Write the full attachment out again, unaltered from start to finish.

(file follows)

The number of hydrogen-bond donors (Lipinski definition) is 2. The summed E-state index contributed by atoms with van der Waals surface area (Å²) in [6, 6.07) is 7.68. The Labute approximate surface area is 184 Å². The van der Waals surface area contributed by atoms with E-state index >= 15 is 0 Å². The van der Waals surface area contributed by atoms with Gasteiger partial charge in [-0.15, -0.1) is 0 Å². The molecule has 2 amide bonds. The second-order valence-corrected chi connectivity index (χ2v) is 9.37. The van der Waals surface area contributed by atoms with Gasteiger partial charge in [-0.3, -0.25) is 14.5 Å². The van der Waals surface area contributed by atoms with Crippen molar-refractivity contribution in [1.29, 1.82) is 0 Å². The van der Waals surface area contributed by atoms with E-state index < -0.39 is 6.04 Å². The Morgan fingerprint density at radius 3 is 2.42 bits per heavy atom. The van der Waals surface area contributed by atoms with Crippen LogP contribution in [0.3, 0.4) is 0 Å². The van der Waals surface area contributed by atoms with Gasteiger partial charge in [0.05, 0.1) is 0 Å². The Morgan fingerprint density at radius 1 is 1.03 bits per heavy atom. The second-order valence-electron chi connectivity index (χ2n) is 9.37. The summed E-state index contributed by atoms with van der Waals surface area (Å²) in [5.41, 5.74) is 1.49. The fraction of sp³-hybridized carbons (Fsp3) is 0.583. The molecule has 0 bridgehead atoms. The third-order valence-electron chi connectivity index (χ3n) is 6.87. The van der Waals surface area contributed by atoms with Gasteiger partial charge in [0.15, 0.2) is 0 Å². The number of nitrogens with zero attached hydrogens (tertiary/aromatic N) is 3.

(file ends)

The number of hydrogen-bond donors (Lipinski definition) is 2. The summed E-state index contributed by atoms with van der Waals surface area (Å²) in [6, 6.07) is 7.68. The Labute approximate surface area is 184 Å². The van der Waals surface area contributed by atoms with E-state index >= 15 is 0 Å². The van der Waals surface area contributed by atoms with Gasteiger partial charge in [-0.15, -0.1) is 0 Å². The molecule has 2 amide bonds. The second-order valence-corrected chi connectivity index (χ2v) is 9.37. The van der Waals surface area contributed by atoms with Gasteiger partial charge in [-0.3, -0.25) is 14.5 Å². The van der Waals surface area contributed by atoms with Crippen molar-refractivity contribution in [1.29, 1.82) is 0 Å². The van der Waals surface area contributed by atoms with E-state index < -0.39 is 6.04 Å². The Morgan fingerprint density at radius 3 is 2.42 bits per heavy atom. The van der Waals surface area contributed by atoms with Crippen LogP contribution in [0.3, 0.4) is 0 Å². The van der Waals surface area contributed by atoms with Gasteiger partial charge in [0.05, 0.1) is 0 Å². The Morgan fingerprint density at radius 1 is 1.03 bits per heavy atom. The second-order valence-electron chi connectivity index (χ2n) is 9.37. The summed E-state index contributed by atoms with van der Waals surface area (Å²) in [5.41, 5.74) is 1.49. The fraction of sp³-hybridized carbons (Fsp3) is 0.583. The molecule has 0 bridgehead atoms. The third-order valence-electron chi connectivity index (χ3n) is 6.87. The van der Waals surface area contributed by atoms with Gasteiger partial charge in [0.15, 0.2) is 0 Å². The number of nitrogens with zero attached hydrogens (tertiary/aromatic N) is 3.